This project is the result of a two-week residency programme- 3rd Majhi International Art Residency (initiated and produced by the Durjoy Bangladesh Foundation (DBF)) from October 10, 2021, culminating in an exhibition launching on October 21, 2021. The project starts with three severe environmental issues – ocean suffocation, air pollution, and household waste, but those “global” issues are designed to manifest in place and culture-specific ways, facilitating moments of not only viewing the issues but also interacting with the content at the exhibition.
In the first screen, I use the annual average amount of Chinese PM2.5 emissions between 1970 and 2015 as data source, coming from the Emissions Database for Global Atmospheric Research. Among the different sectors, buildings directly generated almost half of the total amount of PM2.5 emissions every year for their heating and electricity demand in China.
What you see on the screen are time-lapse photos from three different Chinese cities: Wuxi, Beijing, and Shanghai, which were collected specifically for this installation. Pollution data is used in selecting the brush that paints over the city views. Their traces draw down and shape how cities look like. The design of the installation takes the presence of visitors in account and projects live images from visitors onto the brush, connecting the impact from a global crisis in general to individuals right here and now.
The second screen uses the heat content in the top 700 meters of the World’s Oceans between 1955 and 2020 as data source, coming from the National Oceanic and Atmospheric Administration. The data is quite simple and, unsurprisingly, ocean heat content has been climbing up year over year.
A small-scale bedroom is set up inside a freezer compartment of a very normal fridge. When the power is shut down, a 13-hour melting process is filmed and over 800 images are moving forward on the screen. This is metaphorically linked to visualize the difference in data between years of warming oceans. For the interaction, machine learning is used to detect visitors at the exhibition and connect with the density of content that visitors can see from the screen.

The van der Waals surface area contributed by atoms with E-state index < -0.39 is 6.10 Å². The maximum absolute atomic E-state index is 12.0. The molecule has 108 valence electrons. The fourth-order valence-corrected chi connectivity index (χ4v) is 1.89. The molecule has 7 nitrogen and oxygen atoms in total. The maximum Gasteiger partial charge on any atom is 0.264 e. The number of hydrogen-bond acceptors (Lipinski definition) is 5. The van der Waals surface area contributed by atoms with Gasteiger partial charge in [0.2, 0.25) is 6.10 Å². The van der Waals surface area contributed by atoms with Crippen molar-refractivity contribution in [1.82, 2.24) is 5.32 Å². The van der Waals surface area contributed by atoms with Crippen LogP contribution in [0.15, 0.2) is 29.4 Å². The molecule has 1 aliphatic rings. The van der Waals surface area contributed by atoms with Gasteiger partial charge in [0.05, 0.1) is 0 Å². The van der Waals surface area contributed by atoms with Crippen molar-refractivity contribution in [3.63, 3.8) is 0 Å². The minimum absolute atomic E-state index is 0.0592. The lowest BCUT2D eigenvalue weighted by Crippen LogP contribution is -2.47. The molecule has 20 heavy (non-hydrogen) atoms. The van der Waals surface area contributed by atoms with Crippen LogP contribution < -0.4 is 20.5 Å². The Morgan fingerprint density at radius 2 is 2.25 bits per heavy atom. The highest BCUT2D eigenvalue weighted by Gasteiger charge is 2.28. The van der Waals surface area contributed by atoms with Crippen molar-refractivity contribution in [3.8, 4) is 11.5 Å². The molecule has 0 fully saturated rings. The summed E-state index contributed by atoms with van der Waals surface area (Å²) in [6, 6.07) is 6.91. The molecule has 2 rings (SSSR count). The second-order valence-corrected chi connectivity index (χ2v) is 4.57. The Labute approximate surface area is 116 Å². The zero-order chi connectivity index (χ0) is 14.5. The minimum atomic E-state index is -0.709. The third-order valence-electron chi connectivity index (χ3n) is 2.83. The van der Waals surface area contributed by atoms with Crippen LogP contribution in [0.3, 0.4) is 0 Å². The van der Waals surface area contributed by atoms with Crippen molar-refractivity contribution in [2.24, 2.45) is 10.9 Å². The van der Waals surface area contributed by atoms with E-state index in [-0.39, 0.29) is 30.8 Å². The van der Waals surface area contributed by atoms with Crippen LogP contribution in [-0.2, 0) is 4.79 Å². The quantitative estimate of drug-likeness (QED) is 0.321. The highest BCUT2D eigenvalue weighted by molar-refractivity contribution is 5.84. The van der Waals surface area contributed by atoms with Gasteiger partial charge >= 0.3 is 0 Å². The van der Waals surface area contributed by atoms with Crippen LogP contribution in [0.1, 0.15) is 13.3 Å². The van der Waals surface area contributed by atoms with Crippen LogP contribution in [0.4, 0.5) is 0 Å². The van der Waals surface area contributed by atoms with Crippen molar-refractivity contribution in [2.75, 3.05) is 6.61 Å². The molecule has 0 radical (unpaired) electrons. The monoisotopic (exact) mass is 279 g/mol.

For the third screen, the total amount of Dutch exports of recyclable waste and the export destinations for recyclable waste between 2010 and 2018 is used as data source, coming from Statistics Netherlands (CBS). Nine countries world-wide received over 80% of Dutch household waste. And I focus on the five main types of Dutch waste that are exported: metal, textile, plastic, combustion waste, and paper. In 2010, nearly half of all plastic waste generated by businesses and households had China as a foreign destination. However, in 2018, China’s share in Dutch exports of recyclable plastic waste was only 2.7 percent. In 2018, over three-quarters of plastic waste were destined for a country within Europe. Germany was one of the most important destinations and recorded the strongest increase in waste imports compared to 2010.
The installation shows an abstract map representing all countries involved in the waste export business. Images of waste fly from source to destination country on screen, leaving a black trace in the vicinity of the destination country. In the installation, the presence of visitors is captured and it influences the way waste is animated on the screen.
Exhibition at Steentjeskerk Church in Eindhoven between 10 and 24 October, 2021
Exhibition at ATELIER NO.66 PACT Zollverein on 22 and 23 April, 2022.
© Photo: Dirk Rose / PACT Zollverein